Just Another Band from L.A.
The only music Zappa had no interest in hearing was the rock and roll his generation was producing. This fact is too often obscured by Zappa's long-term obsession with the culture of rock and roll. Bob Dylan, the Beatles, the Who, the Doors and a host of lesser bands like the Doobie Brothers, Vanilla Fudge and Angel all appear in songs as targets of Zappa's satire. Zappa, however, paid no serious attention to their music.

Ike Willis played guitar and sang in Zappa's band for a decade (about as long as any musician Zappa ever worked with). I reached him, appropriately, in Florida, where he was making a guest appearance at a performance of Zappa's music. I asked Willis which of the musicians from the '60s Zappa admired: "No. No, Frank wasn't that kind of guy. When he was coming up, he listened to people like Johnny 'Guitar' Watson and old doo-wop stuff. In fact, the only person that I knew Frank to refer to with honor was Jimi Hendrix. Hendrix was his only contemporary that he had a great deal of respect for and maybe for John Lennon, too." Willis provided vocals on "We're Turning Again" (from Frank Zappa Meets the Mothers of Prevention), a song mocking the '60s (in the face of the psychedelic revival in the '80s) and taking particular slams at Keith Moon, Mama Cass, Jim Morrison and, yes, Jimi Hendrix. ("Your haze was so purple it caused your axis to be bold as love... Jimi come back... you can feedback the fuzztone from your wawa while you bend down and set yourself on fire.") Later I spoke with Adrian Belew, who played with Zappa and then went on to join Robert Fripp—one of the few guitarists to spend as much time hanging out at the top of critics' polls as Zappa—in King Crimson. I asked Belew what Zappa thought of King Crimson. "I don't think Frank ever heard King Crimson," Belew said, adding, "I don't think Frank had a lot of recreational time for listening, because he was always in the studio working on something. I was around him a lot—spending every weekend at his house—and he never put on other people's music. He never had time for that." Of course, Zappa was never too busy to play his favorite music. "He did play a few records for me at one point that had made an impression on him. But they were things like Varése and Stravinsky. They weren't pop music." (Perhaps Zappa still enjoyed testing the intelligence of the people around him.)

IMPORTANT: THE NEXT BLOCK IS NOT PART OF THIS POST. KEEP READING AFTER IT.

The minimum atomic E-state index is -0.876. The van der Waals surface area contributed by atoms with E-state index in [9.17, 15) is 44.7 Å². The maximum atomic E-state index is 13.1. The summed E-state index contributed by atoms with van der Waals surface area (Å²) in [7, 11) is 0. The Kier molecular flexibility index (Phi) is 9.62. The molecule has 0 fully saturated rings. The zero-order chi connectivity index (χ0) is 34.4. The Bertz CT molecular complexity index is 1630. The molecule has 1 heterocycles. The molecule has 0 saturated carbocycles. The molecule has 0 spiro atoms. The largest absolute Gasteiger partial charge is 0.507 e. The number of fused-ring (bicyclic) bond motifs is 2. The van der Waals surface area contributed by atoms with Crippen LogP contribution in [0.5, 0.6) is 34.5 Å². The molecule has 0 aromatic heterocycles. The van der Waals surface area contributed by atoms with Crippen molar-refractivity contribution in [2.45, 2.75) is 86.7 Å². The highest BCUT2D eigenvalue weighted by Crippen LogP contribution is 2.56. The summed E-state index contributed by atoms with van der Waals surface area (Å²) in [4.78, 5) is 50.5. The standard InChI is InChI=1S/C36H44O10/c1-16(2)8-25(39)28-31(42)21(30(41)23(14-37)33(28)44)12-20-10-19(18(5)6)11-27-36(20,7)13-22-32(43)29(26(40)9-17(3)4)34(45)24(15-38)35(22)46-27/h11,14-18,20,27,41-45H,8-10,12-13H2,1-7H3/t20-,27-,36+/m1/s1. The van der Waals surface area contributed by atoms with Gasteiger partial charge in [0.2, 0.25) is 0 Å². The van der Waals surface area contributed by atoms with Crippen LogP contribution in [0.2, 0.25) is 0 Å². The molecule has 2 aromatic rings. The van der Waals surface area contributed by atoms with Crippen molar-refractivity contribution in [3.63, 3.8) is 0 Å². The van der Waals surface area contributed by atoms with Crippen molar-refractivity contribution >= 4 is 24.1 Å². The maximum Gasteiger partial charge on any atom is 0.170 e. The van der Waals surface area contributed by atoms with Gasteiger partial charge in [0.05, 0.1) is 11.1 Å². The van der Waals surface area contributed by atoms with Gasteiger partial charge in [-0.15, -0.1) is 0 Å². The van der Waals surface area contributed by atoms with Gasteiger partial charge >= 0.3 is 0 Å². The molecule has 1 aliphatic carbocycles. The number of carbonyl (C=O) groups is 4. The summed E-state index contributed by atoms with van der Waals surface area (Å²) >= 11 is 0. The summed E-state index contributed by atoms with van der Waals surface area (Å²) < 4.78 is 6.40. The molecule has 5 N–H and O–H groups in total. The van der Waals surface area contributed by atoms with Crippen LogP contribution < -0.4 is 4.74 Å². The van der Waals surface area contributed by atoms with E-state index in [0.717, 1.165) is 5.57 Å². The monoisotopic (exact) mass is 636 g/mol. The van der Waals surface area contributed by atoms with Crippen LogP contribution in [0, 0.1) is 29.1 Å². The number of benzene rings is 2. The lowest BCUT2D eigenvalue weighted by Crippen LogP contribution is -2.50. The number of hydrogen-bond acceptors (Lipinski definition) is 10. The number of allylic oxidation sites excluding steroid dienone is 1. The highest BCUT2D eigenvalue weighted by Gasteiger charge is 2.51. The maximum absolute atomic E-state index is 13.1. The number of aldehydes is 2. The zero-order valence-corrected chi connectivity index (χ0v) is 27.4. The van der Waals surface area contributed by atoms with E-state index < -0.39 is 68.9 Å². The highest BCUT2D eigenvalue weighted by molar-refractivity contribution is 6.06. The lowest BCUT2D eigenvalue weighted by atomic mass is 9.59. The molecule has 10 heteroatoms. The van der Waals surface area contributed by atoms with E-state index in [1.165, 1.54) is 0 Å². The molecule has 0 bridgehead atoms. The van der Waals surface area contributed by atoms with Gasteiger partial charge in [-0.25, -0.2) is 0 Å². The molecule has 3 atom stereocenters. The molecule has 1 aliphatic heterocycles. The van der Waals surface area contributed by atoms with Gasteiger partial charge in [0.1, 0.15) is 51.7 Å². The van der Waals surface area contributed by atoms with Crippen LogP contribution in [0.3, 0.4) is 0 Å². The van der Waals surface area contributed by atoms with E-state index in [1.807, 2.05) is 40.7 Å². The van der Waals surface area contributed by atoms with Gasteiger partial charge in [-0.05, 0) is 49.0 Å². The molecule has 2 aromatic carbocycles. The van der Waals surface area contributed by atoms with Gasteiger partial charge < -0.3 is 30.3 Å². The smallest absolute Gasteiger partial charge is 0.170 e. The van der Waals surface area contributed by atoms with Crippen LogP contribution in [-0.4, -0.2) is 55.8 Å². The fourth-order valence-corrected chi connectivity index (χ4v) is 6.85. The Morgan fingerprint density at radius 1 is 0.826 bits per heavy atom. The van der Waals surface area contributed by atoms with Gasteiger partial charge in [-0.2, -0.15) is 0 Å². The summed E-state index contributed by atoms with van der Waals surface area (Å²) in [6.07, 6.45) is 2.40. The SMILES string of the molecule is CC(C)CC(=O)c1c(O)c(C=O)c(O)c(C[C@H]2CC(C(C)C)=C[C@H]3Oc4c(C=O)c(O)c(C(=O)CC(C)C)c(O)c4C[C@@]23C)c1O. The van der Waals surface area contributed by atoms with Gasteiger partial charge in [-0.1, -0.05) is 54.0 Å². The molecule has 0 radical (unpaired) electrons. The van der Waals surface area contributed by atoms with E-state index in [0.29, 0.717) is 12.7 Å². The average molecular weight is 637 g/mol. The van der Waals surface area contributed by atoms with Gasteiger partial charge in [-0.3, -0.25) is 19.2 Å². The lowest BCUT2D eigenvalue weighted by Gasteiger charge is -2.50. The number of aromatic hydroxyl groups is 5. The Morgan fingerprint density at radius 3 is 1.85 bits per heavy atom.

Zappa never seemed to share a common musical vocabulary with rock musicians. How else to explain the answer given to an interviewer who asked Zappa whether he ever traded guitar ideas with Eric Clapton. "No," Zappa responded, "he wasn't that kind of musician, as far as I could tell; he wasn't the jamming type." Eric Clapton not the jamming type? I wonder if Zappa winked when he said it. Clapton, of course, has played with almost everyone, and among his guest appearances on countless albums (the Beatles, Santana, the Rolling Stones) there is the Mothers of Invention's We're Only in It for the Money. As for Zappa, except for the occasional job as a producer, he rarely worked with musicians he didn't employ. Even rock nobility, like actors in Woody Allen films, had to play by Zappa's terms in order to jam with the master. This usually meant joining Zappa's band with the omnipresent tape running. As a result, Zappa's official catalogue is filled with credited and uncredited guest appearances by, among others, Ike Turner, Johnny "Guitar" Watson, John Lennon and Sting. Other performances still haven't been released, such as Van Morrison's original vocal on "Dead Girls of London" or a show in which Joni Mitchell allegedly joined the Mothers on stage and improvised the lyric, "Penelope wants to fuck the sea." Even Bob Dylan came calling one winter night (wearing no coat, with his shirt wide open) with demo tapes (for what became Infidels), looking for Zappa to produce. Zappa didn't recognize Dylan by sight or voice and sent a bodyguard to confirm that it wasn't Charles Manson.

Not everyone was taken with Zappa. After the Velvet Underground played with the Mothers, Lou Reed slammed Zappa as "the single most untalented person I've heard in my life. He's a two-bit pretentious academic, and he can't play rock and roll because he's a loser. And that's why he dresses up funny. He's not happy with himself and I think he's right." The author of "Rock & Roll" underestimated Zappa's talent; but in a crucial way, Reed was right to smell a fraud. Most of Zappa's generation—for a while, anyway—shared a belief that rock's simple chords could create lasting art. Even as Dylan reinvented the words that go into a song, his melodies kept a firm root in the past. Lou Reed has bragged in interviews that anyone can learn to play his songs in five minutes. Zappa, on the other hand, joined up as a pragmatist: only the '60s rock world offered the broad tolerance and income he needed to discover how to create music his way. Few noticed, at first, but over time, as Zappa's relationship to the rock world became strained, he wound up in the ironic position of being chastised for abandoning '60s values—values he never shared—because he'd led one of the era's most extreme bands. Looking back, it seems much clearer that, regardless of the diversity of his output, Zappa's approach to music and business remained consistent throughout his career.